|INVESTOR'S BUSINESS DAILY|
Buzzmakers Google (GOOG) and Yahoo (YHOO) did just that, as top executives of each company gave separate keynote addresses at the Consumer Electronics Show on Friday that pitched more services to users.
Google aims to make the Web more versatile for consumers — and make a buck in the process.
Larry Page, co-founder of the Web's No. 1 search service, was slated Friday to reveal a new one-stop service that will give consumers access to many features in one software download called Google Pack.
Page also was expected to reveal a first-of-its-kind agreement with CBS and the National Basketball Association to provide, for a fee, video downloads of TV shows and games via Google's Web site.
While Page's speech was to start after press time, Marissa Mayer, Google's vice president of search products and user experience, briefed IBD earlier Friday.
With Google Pack, consumers no longer have to surf the Web to find varying lines of software to enhance their Web experience, says Mayer.
"We want to make computers simpler and easier for consumers to use," she said. "If they are, people will use them more and, ultimately, that will help our core business."
Google is teaming with six companies to offer Google Pack, seen as a jab at rival Microsoft. (MSFT) Partners include RealNetworks, (RNWK) Symantec (SYMC) and Adobe Systems. (ADBE)
Google makes nearly all of its money from ads. It has stepped up efforts to find new ways to drive more consumers to its site and away from rivals Microsoft and Yahoo.
Mayer says Google Pack is a free one-stop solution, but should bring more users to Google's sites.
"We approached third parties, to get everyone consolidated in one user licensing agreement," she said. So, Google Pack users only have to click on one licensing agreement page to get the entire service.
Earlier Friday, Yahoo Chief Executive Terry Semel announced plans to move Yahoo deeper into your living room — and into your purse or pants pocket.
He unveiled Yahoo's Go TV and Go Mobile offerings, designed to take Yahoo beyond the PC. The idea is to make Yahoo easily available on PC-linked TV sets and on Web-connected cell phones. Yahoo Go is a new brand for the No. 1 Web portal, which is accessed far more via computers than via other devices — so far.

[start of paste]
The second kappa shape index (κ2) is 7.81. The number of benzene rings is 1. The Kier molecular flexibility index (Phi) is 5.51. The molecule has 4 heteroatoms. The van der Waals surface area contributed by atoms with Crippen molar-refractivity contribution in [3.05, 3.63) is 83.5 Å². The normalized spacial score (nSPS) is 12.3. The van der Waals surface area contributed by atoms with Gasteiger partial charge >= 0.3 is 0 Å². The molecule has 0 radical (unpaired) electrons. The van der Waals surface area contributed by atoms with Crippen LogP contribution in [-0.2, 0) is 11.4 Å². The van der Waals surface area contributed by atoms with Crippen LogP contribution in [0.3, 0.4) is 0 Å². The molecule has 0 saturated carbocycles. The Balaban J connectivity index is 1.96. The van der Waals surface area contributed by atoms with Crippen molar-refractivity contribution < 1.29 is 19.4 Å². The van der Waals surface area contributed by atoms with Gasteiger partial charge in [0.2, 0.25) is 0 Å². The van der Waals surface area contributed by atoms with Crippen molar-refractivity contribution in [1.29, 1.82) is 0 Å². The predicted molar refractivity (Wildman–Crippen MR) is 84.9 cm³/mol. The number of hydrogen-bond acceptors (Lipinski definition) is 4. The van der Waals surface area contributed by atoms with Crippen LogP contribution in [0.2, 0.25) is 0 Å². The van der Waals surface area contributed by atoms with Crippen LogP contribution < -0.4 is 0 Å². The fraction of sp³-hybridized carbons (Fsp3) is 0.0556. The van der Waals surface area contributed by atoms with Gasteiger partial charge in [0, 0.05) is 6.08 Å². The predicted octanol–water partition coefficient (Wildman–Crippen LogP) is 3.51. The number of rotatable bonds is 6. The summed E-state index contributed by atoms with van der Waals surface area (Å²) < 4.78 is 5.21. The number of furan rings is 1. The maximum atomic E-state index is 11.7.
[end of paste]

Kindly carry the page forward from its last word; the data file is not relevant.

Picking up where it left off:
Yahoo Go Mobile will be launched with AT&T (T) and Cingular Wireless in the U.S. and with Nokia (NOK) in 10 foreign markets in the coming months. Cingular is owned by BellSouth and AT&T (formerly SBC Communications).
Consumers in the coming weeks will be able to buy Go Mobile preloaded on Nokia's Series 60 smart phones at Cingular Wireless stores in Austin, Texas; Columbus, Ohio; and Los Angeles, and in AT&T sales outlets in the 13 Western states that comprise SBC's local phone region. In those 13 states, a co-branded Go Mobile service will be offered to existing AT&T-Yahoo broadband customers.
Semel demonstrated how it might work. He did a Yahoo search for a pizza place. The phone detected he was in Las Vegas and provided a list of nearby pizza places. As he scrolled down the screen, up came maps of shop locations. The service encompasses search and content, or what Semel called Yahoo's core premise.
Yahoo Go Mobile also will be installed on some Motorola (MOT) phones, though dates weren't announced. Go Mobile will have a user interface designed specifically for a cell phone's small screen.
Presently, Yahoo's Web service is only available on certain cell phones via Web browsers.
Semel also showed how Yahoo will become user friendly on your TV screen. Any PC connected to a TV will be able to use the Go TV features. It's designed so that users can easily bring to their TVs content such as digital photos and movie playtimes at local theaters and other personalized services from across the Web. Yahoo also plans to make its music offerings available through this service.
Semel brought comedian Ellen DeGeneres on stage at the Las Vegas Hilton as a comical prop to set the scene. The TV star said her favorite tech gadget is a button on her microwave that cooks popcorn. No techie, she.
After comforting DeGeneres, Semel noted that new consumer electronics technology "was not a paradigm shift" for today's teens and 20-somethings. Nor for some older folks, of course, though DeGeneres isn't yet 48.